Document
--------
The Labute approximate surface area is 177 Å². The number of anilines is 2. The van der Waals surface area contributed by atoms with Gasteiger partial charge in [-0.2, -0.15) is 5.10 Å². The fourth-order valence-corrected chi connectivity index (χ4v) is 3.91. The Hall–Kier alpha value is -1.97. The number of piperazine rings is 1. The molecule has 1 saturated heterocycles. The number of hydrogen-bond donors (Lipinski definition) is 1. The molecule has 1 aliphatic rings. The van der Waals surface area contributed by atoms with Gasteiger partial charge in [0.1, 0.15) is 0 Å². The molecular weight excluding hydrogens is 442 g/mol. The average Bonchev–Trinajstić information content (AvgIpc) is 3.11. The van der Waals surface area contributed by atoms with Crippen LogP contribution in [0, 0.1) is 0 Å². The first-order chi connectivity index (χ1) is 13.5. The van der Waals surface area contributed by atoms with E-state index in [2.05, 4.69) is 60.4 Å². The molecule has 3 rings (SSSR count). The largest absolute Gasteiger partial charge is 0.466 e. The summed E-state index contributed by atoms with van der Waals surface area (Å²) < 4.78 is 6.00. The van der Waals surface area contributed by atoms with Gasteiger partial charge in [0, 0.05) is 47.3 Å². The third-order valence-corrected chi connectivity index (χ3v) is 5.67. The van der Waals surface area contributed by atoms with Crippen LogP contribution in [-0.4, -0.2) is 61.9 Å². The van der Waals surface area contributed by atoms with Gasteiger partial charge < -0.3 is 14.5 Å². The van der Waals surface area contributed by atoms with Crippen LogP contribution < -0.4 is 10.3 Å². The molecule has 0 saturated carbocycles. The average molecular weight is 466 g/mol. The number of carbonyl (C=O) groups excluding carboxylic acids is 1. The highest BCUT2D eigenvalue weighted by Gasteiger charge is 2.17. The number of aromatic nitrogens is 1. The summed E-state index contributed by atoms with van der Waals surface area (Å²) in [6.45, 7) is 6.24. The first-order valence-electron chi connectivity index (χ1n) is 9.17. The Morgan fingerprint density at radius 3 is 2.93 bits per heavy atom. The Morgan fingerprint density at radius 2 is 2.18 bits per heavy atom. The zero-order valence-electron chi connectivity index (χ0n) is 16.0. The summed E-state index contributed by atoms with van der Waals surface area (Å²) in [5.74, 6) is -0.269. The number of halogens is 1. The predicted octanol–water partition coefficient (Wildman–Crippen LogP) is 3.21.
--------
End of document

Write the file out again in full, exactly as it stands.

The Labute approximate surface area is 177 Å². The number of anilines is 2. The van der Waals surface area contributed by atoms with Gasteiger partial charge in [-0.2, -0.15) is 5.10 Å². The fourth-order valence-corrected chi connectivity index (χ4v) is 3.91. The Hall–Kier alpha value is -1.97. The number of piperazine rings is 1. The molecule has 1 saturated heterocycles. The number of hydrogen-bond donors (Lipinski definition) is 1. The molecule has 1 aliphatic rings. The van der Waals surface area contributed by atoms with Gasteiger partial charge in [0.1, 0.15) is 0 Å². The molecular weight excluding hydrogens is 442 g/mol. The average Bonchev–Trinajstić information content (AvgIpc) is 3.11. The van der Waals surface area contributed by atoms with Crippen LogP contribution in [0, 0.1) is 0 Å². The first-order chi connectivity index (χ1) is 13.5. The van der Waals surface area contributed by atoms with E-state index in [2.05, 4.69) is 60.4 Å². The molecule has 3 rings (SSSR count). The largest absolute Gasteiger partial charge is 0.466 e. The summed E-state index contributed by atoms with van der Waals surface area (Å²) < 4.78 is 6.00. The van der Waals surface area contributed by atoms with Gasteiger partial charge in [0, 0.05) is 47.3 Å². The third-order valence-corrected chi connectivity index (χ3v) is 5.67. The van der Waals surface area contributed by atoms with Crippen LogP contribution in [-0.4, -0.2) is 61.9 Å². The van der Waals surface area contributed by atoms with Gasteiger partial charge < -0.3 is 14.5 Å². The van der Waals surface area contributed by atoms with Crippen LogP contribution < -0.4 is 10.3 Å². The molecule has 0 saturated carbocycles. The average molecular weight is 466 g/mol. The number of carbonyl (C=O) groups excluding carboxylic acids is 1. The highest BCUT2D eigenvalue weighted by Gasteiger charge is 2.17. The number of aromatic nitrogens is 1. The summed E-state index contributed by atoms with van der Waals surface area (Å²) in [6.45, 7) is 6.24. The first-order valence-electron chi connectivity index (χ1n) is 9.17. The Morgan fingerprint density at radius 3 is 2.93 bits per heavy atom. The Morgan fingerprint density at radius 2 is 2.18 bits per heavy atom. The zero-order valence-electron chi connectivity index (χ0n) is 16.0. The summed E-state index contributed by atoms with van der Waals surface area (Å²) in [5.74, 6) is -0.269. The number of halogens is 1. The predicted octanol–water partition coefficient (Wildman–Crippen LogP) is 3.21.